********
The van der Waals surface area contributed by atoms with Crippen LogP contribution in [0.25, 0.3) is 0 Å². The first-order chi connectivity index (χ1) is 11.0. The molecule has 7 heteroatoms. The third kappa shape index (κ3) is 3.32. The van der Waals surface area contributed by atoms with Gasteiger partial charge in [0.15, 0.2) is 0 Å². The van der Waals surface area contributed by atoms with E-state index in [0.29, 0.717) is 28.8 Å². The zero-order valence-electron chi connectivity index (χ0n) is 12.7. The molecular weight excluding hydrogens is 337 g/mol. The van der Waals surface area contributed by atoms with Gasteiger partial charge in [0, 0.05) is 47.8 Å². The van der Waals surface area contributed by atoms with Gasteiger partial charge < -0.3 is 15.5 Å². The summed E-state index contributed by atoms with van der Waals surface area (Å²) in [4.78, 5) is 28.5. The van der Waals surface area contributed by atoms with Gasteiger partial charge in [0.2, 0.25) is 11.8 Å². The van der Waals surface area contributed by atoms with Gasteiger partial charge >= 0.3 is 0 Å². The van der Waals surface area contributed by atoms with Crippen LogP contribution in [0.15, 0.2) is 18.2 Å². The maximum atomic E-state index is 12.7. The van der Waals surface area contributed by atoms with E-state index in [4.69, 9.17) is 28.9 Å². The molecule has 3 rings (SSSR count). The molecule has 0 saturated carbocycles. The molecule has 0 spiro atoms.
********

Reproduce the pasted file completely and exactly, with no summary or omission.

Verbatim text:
The van der Waals surface area contributed by atoms with Crippen LogP contribution in [0.25, 0.3) is 0 Å². The first-order chi connectivity index (χ1) is 11.0. The molecule has 7 heteroatoms. The third kappa shape index (κ3) is 3.32. The van der Waals surface area contributed by atoms with Gasteiger partial charge in [0.15, 0.2) is 0 Å². The van der Waals surface area contributed by atoms with E-state index in [0.29, 0.717) is 28.8 Å². The zero-order valence-electron chi connectivity index (χ0n) is 12.7. The molecular weight excluding hydrogens is 337 g/mol. The van der Waals surface area contributed by atoms with Gasteiger partial charge in [0, 0.05) is 47.8 Å². The van der Waals surface area contributed by atoms with Gasteiger partial charge < -0.3 is 15.5 Å². The summed E-state index contributed by atoms with van der Waals surface area (Å²) in [4.78, 5) is 28.5. The van der Waals surface area contributed by atoms with Gasteiger partial charge in [0.2, 0.25) is 11.8 Å². The van der Waals surface area contributed by atoms with Gasteiger partial charge >= 0.3 is 0 Å². The van der Waals surface area contributed by atoms with Crippen LogP contribution in [0.15, 0.2) is 18.2 Å². The maximum atomic E-state index is 12.7. The van der Waals surface area contributed by atoms with E-state index in [4.69, 9.17) is 28.9 Å². The molecule has 3 rings (SSSR count). The molecule has 0 saturated carbocycles. The molecule has 0 spiro atoms.